Ghost blogging has exploded across the internet marketing scene. For many lawyers, hiring a professional writing service is the favorite way to produce the kind of regular quality content that today’s increasingly socialized web presence demands. The rapid rise of legal ghost blogging has driven a spike in the number and types of service providers. Some lawyers, however, are pushing back against the rapid rise in legal ghost blogging by arguing that the practice is ethically flawed.
In a recent podcast, hosts Sharon D. Nelson and Jim Calloway talk about the ethical considerations of legal ghost blogging with attorney and marketing expert Kevin O’Keefe. All three panelists decry the practice on both ethical and practical grounds, passionately arguing that legal ghost blogging is a material misrepresentation in advertising and damages the attorney-client relationship by undermining the natural trust that a good blog can establish between a lawyer and their readers. Unfortunately, the podcast conflates the question of ethics with more basic concerns about quality marketing and thereby misses an opportunity to educate lawyers about the proper management of professional writing services for practice marketing – a perfectly legitimate method of building an online legal presence.
While Nelson et. al. are correct in their argument that most state rules governing professional conduct among lawyers demand honesty in lawyer advertising, they over extend the concept by too broadly applying it to the world of legal ghost blogging. By their own admission, none of the three has heard of a single case or complaint in any state addressing the ethics of ghost blogging in a legal setting. The dearth of legal opinions on the topic strongly suggests that their concerns about the practice are better directed at the quality and effectiveness of legal marketing rather than at any underlying ethical snags related to legal ghost blogging itself.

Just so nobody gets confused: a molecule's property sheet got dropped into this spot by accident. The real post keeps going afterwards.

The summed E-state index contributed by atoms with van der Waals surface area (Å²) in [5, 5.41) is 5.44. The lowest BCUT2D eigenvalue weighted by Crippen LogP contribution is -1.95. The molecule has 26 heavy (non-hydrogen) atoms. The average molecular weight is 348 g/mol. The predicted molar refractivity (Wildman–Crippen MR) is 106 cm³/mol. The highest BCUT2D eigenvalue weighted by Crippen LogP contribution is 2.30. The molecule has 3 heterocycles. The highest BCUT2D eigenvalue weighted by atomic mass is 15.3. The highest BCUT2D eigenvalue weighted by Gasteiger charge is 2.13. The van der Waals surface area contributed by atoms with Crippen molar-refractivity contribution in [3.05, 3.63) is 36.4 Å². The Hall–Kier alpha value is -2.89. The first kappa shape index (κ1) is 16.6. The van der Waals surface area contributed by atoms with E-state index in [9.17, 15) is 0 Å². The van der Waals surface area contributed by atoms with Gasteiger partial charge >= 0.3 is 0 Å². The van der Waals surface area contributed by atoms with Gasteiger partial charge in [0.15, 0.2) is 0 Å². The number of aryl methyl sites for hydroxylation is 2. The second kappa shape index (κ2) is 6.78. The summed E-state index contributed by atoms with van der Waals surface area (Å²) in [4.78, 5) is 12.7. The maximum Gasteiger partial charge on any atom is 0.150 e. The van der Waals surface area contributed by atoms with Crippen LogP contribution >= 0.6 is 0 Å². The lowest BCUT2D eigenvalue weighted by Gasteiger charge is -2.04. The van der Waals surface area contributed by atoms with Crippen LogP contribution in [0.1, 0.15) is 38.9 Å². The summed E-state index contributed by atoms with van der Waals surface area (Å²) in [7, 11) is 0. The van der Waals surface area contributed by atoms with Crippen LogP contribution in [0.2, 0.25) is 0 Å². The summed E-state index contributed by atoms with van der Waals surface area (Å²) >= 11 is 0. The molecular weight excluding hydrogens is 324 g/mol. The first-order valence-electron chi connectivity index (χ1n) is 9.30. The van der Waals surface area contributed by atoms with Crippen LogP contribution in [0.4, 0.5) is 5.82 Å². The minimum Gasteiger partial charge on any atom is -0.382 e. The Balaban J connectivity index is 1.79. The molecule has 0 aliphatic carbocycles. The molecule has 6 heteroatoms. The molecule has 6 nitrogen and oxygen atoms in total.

Their primary ethical critique is that the publication by a lawyer, of material originally written by someone other than that lawyer, is a material misrepresentation. Their supporting argument is that lawyers who publish material they did not write themselves are claiming competency in an area of the law in which they are not, in fact, competent. Both arguments are non-sequiturs. If a lawyer publishes a blog entry on a topic with which that lawyer is unfamiliar, and therein claims subject matter competency on that topic, that lawyer is legally on the hook (malpractice comes to mind) for the content. It does not matter who wrote the material. A lawyer who writes a misleading blog post with his own pen is as guilty of a false representation as the lawyer who buys the blog post from a writing service. The author of the material is generally irrelevant; only the quality and accuracy of the article really matter.
There are, of course, always going to be questions about the quality of a purchased blog post. Lawyers are undeniably on the hook for the legal advice they give as well as for publishing misleading or false advertising materials. Ghost written blog posts, which misrepresent either the law or an attorney’s skill, are clearly problematic (as are the same articles written directly by the publishing lawyer). Furthermore, from a web marketing perspective, some tactics are ineffective or even self-defeating. For example, a lawyer who buys content from a service which syndicates the same material to multiple clients is setting themselves up for disaster (yes, this actually happens and we all cringe, writers and lawyers alike). Lawyers who publish blog articles on topics with which they are unfamiliar are exposing themselves to malpractice liability, and lawyers who avoid the interactive world of social media – which goes hand-in-hand with blogging – are doing themselves a disfavor by missing out on the awesome networking opportunities provided by those interactions. But none of these warnings support the argument that ghost blogging about legal topics is inherently unethical – done right, it’s not.